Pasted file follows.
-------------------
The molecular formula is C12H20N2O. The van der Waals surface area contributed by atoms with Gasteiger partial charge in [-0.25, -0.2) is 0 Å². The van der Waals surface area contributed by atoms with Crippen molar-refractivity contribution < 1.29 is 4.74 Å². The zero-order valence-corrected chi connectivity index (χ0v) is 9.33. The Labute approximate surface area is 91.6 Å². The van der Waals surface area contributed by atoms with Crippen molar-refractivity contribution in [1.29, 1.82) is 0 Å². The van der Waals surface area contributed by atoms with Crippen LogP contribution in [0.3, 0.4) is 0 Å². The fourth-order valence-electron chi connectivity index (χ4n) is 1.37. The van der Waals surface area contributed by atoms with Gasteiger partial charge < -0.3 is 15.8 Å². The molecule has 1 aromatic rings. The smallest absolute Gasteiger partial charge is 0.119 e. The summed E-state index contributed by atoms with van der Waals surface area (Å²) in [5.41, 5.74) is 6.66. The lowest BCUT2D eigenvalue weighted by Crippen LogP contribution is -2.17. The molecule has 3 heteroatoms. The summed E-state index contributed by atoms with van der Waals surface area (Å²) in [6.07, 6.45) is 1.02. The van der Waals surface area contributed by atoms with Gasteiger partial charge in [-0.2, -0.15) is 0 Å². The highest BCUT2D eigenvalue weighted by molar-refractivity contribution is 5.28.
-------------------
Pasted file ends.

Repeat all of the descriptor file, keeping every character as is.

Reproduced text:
The molecular formula is C12H20N2O. The van der Waals surface area contributed by atoms with Gasteiger partial charge in [-0.25, -0.2) is 0 Å². The van der Waals surface area contributed by atoms with Crippen molar-refractivity contribution < 1.29 is 4.74 Å². The zero-order valence-corrected chi connectivity index (χ0v) is 9.33. The Labute approximate surface area is 91.6 Å². The van der Waals surface area contributed by atoms with Crippen molar-refractivity contribution in [1.29, 1.82) is 0 Å². The van der Waals surface area contributed by atoms with Crippen LogP contribution in [0.3, 0.4) is 0 Å². The fourth-order valence-electron chi connectivity index (χ4n) is 1.37. The van der Waals surface area contributed by atoms with Gasteiger partial charge < -0.3 is 15.8 Å². The molecule has 1 aromatic rings. The smallest absolute Gasteiger partial charge is 0.119 e. The summed E-state index contributed by atoms with van der Waals surface area (Å²) in [5.41, 5.74) is 6.66. The lowest BCUT2D eigenvalue weighted by Crippen LogP contribution is -2.17. The molecule has 3 heteroatoms. The summed E-state index contributed by atoms with van der Waals surface area (Å²) in [6.07, 6.45) is 1.02. The van der Waals surface area contributed by atoms with Gasteiger partial charge in [-0.2, -0.15) is 0 Å². The highest BCUT2D eigenvalue weighted by molar-refractivity contribution is 5.28.